Decoupling China's Carbon Emissions Increase from Economic Growth: An Economic Analysis and Policy Implications
Posted: 10 Sep 2001
As the world's second largest carbon emitter, China has long been criticized as a "free-rider" benefiting from other countries' efforts to reduce greenhouse gas emissions but not taking responsibility for its own emissions. China has been singled out as one of the major targets at the subsequent negotiations after the Kyoto meeting. By analyzing the historical contributions of interfuel switching, energy conservation, economic growth and population expansion to China's CO2 emissions during 1980--97, this article clearly demonstrates that the above criticism is unjustified. Moreover, given the fact that the role of China is an issue of perennial concern at the international climate change negotiations, the article envisions some efforts and commitments that could be expected from China until its per capita income catches up with the level of middle-developed countries. By emphasizing the win-win strategies, these efforts and commitments are unlikely to jeopardize China's economic development and, at the same time, would give the country more leverage at the international climate change negotiations subsequent to the Buenos Aires meeting.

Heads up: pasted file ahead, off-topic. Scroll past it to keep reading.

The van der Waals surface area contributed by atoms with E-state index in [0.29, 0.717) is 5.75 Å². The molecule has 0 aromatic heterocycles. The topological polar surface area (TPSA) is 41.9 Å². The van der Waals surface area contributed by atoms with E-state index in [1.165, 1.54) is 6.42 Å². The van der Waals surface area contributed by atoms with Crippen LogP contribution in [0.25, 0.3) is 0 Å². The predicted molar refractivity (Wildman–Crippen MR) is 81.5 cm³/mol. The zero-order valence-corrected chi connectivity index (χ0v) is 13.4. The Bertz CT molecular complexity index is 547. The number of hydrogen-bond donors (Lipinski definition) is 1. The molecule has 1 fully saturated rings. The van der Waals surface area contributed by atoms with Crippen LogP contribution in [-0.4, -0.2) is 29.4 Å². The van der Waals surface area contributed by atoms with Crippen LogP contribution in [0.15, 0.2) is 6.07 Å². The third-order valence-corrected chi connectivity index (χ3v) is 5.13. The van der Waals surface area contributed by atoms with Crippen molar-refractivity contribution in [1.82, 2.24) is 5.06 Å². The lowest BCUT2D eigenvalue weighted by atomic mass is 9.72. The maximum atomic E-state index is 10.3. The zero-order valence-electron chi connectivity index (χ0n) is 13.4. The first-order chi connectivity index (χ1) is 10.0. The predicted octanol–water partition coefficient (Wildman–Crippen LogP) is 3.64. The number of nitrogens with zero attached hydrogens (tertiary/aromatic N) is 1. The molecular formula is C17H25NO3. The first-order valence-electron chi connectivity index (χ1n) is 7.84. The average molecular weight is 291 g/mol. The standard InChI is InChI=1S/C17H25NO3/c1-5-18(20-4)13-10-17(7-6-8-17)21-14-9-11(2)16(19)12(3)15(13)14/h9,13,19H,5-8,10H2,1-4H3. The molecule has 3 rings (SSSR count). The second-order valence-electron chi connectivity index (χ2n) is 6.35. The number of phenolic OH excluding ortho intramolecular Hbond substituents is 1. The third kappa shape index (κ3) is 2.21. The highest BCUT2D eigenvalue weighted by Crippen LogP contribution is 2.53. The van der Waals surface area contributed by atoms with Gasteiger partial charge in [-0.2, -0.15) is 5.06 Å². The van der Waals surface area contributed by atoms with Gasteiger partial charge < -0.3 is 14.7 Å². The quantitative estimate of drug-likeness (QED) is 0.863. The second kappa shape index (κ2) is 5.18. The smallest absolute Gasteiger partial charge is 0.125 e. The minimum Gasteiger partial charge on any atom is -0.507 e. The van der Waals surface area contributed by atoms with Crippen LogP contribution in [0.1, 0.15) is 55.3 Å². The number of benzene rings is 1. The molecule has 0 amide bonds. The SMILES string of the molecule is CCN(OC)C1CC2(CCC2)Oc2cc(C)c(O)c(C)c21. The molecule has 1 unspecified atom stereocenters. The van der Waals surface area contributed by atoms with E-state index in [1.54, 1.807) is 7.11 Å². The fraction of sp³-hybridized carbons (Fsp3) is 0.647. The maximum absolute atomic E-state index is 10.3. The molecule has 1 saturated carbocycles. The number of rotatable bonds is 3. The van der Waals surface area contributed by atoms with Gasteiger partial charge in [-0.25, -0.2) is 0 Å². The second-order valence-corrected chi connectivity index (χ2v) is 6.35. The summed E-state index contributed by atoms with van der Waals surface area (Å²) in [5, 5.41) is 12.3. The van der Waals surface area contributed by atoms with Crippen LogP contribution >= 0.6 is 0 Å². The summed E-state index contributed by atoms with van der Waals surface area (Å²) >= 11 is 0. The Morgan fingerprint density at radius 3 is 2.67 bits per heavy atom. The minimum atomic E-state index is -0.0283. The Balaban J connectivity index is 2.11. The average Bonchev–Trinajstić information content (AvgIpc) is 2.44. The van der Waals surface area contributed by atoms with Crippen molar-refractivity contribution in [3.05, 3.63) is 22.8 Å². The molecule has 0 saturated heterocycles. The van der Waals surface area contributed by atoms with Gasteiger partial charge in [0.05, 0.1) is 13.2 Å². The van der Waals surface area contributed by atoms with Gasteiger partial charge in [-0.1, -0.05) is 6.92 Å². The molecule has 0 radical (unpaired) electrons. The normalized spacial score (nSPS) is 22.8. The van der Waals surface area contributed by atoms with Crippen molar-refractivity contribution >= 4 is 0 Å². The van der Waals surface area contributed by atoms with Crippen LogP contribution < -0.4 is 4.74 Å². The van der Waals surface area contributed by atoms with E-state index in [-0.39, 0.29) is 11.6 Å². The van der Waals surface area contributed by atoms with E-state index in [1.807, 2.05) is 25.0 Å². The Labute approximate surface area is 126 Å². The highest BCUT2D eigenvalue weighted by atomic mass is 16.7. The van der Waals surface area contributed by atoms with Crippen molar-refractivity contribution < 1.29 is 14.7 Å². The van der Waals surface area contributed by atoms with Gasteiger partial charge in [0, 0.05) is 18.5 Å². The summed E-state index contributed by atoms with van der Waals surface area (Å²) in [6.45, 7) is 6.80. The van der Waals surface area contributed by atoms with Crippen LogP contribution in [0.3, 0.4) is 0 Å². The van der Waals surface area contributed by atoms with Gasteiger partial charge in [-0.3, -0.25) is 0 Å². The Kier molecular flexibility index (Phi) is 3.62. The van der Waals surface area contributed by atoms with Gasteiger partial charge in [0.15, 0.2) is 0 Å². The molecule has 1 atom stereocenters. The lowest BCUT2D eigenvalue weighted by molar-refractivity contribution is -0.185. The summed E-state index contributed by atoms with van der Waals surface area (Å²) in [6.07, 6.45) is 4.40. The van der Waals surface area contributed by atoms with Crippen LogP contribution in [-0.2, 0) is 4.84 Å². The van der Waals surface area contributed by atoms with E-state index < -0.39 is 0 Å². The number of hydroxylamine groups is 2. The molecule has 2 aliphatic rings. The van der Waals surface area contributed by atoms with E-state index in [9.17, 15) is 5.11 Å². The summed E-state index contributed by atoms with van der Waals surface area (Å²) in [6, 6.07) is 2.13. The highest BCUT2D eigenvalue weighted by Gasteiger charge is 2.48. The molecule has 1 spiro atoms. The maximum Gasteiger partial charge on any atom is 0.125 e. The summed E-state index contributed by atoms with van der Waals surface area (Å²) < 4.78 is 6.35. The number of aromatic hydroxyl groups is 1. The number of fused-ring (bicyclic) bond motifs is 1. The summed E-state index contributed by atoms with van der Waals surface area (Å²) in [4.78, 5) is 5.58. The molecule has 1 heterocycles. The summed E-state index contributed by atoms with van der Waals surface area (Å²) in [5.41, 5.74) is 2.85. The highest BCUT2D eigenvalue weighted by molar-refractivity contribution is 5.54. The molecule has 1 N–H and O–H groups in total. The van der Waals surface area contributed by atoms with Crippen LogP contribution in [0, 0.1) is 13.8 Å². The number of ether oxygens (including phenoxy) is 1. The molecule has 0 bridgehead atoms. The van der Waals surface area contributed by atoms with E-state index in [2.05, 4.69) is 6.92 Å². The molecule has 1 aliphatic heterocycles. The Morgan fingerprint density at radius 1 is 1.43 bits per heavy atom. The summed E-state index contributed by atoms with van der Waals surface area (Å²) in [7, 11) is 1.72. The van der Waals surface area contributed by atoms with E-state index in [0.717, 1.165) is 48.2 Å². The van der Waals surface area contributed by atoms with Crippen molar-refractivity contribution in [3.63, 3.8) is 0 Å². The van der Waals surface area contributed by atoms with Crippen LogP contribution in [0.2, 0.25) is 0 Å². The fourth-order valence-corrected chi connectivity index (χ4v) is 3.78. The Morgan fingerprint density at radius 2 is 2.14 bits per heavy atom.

Keywords: China, energy, carbon dioxide emissions, CGE model, environmental policy, climate change
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